An arctic blast spread painful cold across the Midwest on Friday. Forecasters called it a replay of the "polar vortex" that bludgeoned the U.S. in 2014 — and maybe even colder, with wind chills by midweek as much as 45 below in Chicago.

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FARGO, N.D. (AP) — An arctic blast spread painful cold across the Midwest on Friday, closing schools, opening warming centers and even intimidating ice fishermen in a taste of the even more dangerous weather expected next week.

Forecasters called it a replay of the “polar vortex” that bludgeoned the U.S. in 2014 — and maybe even colder, with wind chills by midweek as much as 45 below in Chicago.

“We’re going to be feeling it big time,” Jeff Masters, meteorology director at the private Weather Underground, said. “It’s going to be the coldest air in five years.”

For much of middle America, the leading edge was bad enough. Cold weather advisories were in effect Friday from North Dakota to Ohio, with dangerously cold wind chills that could dip to as low as 45 below zero (negative 42 Celsius) in northern Wisconsin and Minnesota and to 35 below (negative 37 Celsius) in parts of northern Illinois and Iowa.

When the polar vortex plunges into the U.S., it will be warmer in parts of the Arctic — Greenland, northern Canada and Alaska — than in Chicago and Minneapolis, meteorologists said.

Schools in Milwaukee canceled classes Friday, when the expected high was just 2 (minus 16.7 Celsius). So did schools in western Michigan, eastern Iowa and northern Illinois. In northern Michigan, residents of islands in the river connecting Lake Superior and Lake Huron were warned to stock up on supplies in case ferry service was cut off. In Chicago, warming centers opened.

Kenny Blackwell and his son, Corey, moved from Virginia to North Dakota to help build low-income housing projects. Outside their current project on Friday, they chuckled at a cellphone showing the temperature at minus-10 and said it felt more like Alaska.

“The money here is great but the weather here is so nasty it made my dad’s hair freeze,” Corey Blackwell said. “We had to go out and buy some North Dakota clothes!”

Masters said the cold snap is due to the polar vortex, the gigantic circular upper air weather pattern in the Arctic region enveloping the North Pole, splitting into three pieces in late December because of an occasional weather condition called “sudden stratospheric warming.”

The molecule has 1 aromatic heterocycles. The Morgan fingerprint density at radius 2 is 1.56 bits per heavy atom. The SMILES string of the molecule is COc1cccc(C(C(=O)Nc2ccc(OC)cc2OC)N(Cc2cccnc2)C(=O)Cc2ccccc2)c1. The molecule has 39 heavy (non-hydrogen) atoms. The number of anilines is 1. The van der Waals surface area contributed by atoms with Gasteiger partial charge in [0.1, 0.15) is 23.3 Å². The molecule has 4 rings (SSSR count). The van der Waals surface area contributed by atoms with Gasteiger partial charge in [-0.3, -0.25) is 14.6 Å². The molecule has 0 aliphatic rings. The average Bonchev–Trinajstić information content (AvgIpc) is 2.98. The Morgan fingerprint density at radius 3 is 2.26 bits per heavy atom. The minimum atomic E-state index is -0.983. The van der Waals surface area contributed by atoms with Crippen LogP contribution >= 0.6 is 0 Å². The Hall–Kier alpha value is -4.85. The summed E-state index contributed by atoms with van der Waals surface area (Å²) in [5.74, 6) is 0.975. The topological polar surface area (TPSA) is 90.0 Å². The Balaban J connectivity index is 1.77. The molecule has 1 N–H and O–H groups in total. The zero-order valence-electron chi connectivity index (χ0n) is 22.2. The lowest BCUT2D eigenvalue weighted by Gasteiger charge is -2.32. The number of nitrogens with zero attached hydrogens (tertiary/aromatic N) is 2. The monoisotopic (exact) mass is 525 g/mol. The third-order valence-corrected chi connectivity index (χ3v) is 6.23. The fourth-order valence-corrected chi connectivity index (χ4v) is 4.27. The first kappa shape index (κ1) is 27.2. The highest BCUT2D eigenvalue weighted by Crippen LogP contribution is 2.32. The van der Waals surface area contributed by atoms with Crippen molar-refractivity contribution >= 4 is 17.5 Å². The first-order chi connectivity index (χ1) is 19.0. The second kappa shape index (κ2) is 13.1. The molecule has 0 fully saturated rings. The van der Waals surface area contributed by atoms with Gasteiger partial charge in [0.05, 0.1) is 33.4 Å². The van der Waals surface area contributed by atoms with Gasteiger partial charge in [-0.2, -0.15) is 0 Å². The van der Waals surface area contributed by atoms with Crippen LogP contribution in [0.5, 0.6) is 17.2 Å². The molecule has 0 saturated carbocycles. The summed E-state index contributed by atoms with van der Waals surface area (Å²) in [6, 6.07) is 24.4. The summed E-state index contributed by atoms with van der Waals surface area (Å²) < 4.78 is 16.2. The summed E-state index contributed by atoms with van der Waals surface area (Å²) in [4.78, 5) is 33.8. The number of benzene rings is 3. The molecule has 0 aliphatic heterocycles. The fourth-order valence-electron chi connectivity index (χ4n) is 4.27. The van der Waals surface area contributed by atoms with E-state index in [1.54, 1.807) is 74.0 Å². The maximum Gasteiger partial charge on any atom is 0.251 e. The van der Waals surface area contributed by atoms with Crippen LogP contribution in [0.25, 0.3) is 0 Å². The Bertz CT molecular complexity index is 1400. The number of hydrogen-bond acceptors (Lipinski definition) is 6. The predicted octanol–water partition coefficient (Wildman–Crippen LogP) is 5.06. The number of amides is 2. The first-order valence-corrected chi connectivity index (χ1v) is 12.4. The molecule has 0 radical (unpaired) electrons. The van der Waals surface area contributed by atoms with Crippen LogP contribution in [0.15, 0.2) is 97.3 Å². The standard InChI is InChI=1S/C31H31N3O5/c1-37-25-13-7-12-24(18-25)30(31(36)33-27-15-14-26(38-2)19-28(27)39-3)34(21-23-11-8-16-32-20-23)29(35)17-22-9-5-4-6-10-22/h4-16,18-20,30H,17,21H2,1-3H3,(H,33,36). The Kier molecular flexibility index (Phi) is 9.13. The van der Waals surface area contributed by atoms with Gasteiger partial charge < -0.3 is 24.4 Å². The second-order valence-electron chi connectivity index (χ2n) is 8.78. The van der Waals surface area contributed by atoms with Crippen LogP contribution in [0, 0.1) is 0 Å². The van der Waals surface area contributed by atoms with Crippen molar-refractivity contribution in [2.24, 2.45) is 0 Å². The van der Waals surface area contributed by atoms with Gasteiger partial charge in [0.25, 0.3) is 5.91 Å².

One chunk of that trapped cold air went to Siberia, another to Scandinavia, and the third piece is heading through Canada. On Wednesday, it will be over northern Michigan somewhere, he said.

It’s a system some forecasters have dubbed “Barney” because computer forecast models show the cold air as chubby purple blobs, said Ryan Maue, a meteorologist with the private forecasting company

The polar vortex rarely plunges as far south as the U.S., maybe every few years or more, Maue said. The last big plunge was Jan. 6, 2014, when Chicago’s temperature dipped to minus-16.

Ice fishing guide Bryan Lang acknowledged that extreme cold was part of his job in northern North Dakota, but he said he felt lucky to have taken Friday off work: the morning temperature was negative 21 degrees (negative 29 Celsius) with a wind chill of minus 42 (negative 41 Celsius).

“I’m glad to be in the house drinking coffee,” he laughed.

The deep freeze caused organizers of the Winter Carnival in Minnesota to cancel several events, including Thursday night’s parade through downtown St. Paul.

The low temperatures also forced the cancellation of events in the Fargo Frostival, a celebration of winter activities in North Dakota’s largest city. Organizer Charley Johnson joked that the Undie Run will go on Saturday as scheduled, but that long underwear was encouraged.

“We’re going to persevere no matter what with most of these events,” Johnson said. “We know they’ll be smart about it. The people will bundle up and not stay outside too long.”


Nicholson reported from Bismarck, North Dakota.


AP Science Writer Seth Borenstein in Washington and AP reporters David Runk in Detroit, Gretchen Ehlke in Milwaukee and Nelson Lampe in Omaha, Nebraska, contributed to this report.


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